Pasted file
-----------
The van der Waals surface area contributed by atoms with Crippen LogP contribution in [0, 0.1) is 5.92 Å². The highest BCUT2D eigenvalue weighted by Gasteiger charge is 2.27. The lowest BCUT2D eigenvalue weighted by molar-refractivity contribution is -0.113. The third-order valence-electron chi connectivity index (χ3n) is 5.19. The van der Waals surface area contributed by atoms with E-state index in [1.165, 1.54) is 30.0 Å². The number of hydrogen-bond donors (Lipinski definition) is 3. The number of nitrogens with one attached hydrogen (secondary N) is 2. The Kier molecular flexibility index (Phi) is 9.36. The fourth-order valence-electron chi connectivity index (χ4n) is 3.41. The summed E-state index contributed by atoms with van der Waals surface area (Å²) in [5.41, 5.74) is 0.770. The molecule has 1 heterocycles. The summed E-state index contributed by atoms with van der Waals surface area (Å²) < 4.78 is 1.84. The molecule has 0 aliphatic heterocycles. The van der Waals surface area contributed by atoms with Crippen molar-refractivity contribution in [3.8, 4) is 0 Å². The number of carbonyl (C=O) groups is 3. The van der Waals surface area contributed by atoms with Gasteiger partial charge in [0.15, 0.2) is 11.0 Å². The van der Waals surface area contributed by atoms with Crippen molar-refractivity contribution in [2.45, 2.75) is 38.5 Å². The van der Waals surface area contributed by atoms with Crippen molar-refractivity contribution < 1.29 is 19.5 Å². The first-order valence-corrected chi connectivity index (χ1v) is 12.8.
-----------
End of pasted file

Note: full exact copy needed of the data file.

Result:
The van der Waals surface area contributed by atoms with Crippen LogP contribution in [0, 0.1) is 5.92 Å². The highest BCUT2D eigenvalue weighted by Gasteiger charge is 2.27. The lowest BCUT2D eigenvalue weighted by molar-refractivity contribution is -0.113. The third-order valence-electron chi connectivity index (χ3n) is 5.19. The van der Waals surface area contributed by atoms with E-state index in [1.165, 1.54) is 30.0 Å². The number of hydrogen-bond donors (Lipinski definition) is 3. The number of nitrogens with one attached hydrogen (secondary N) is 2. The Kier molecular flexibility index (Phi) is 9.36. The fourth-order valence-electron chi connectivity index (χ4n) is 3.41. The summed E-state index contributed by atoms with van der Waals surface area (Å²) in [5.41, 5.74) is 0.770. The molecule has 1 heterocycles. The summed E-state index contributed by atoms with van der Waals surface area (Å²) < 4.78 is 1.84. The molecule has 0 aliphatic heterocycles. The van der Waals surface area contributed by atoms with Crippen molar-refractivity contribution in [3.8, 4) is 0 Å². The number of carbonyl (C=O) groups is 3. The van der Waals surface area contributed by atoms with Gasteiger partial charge in [0.15, 0.2) is 11.0 Å². The van der Waals surface area contributed by atoms with Crippen molar-refractivity contribution in [2.45, 2.75) is 38.5 Å². The van der Waals surface area contributed by atoms with Crippen molar-refractivity contribution < 1.29 is 19.5 Å². The first-order valence-corrected chi connectivity index (χ1v) is 12.8.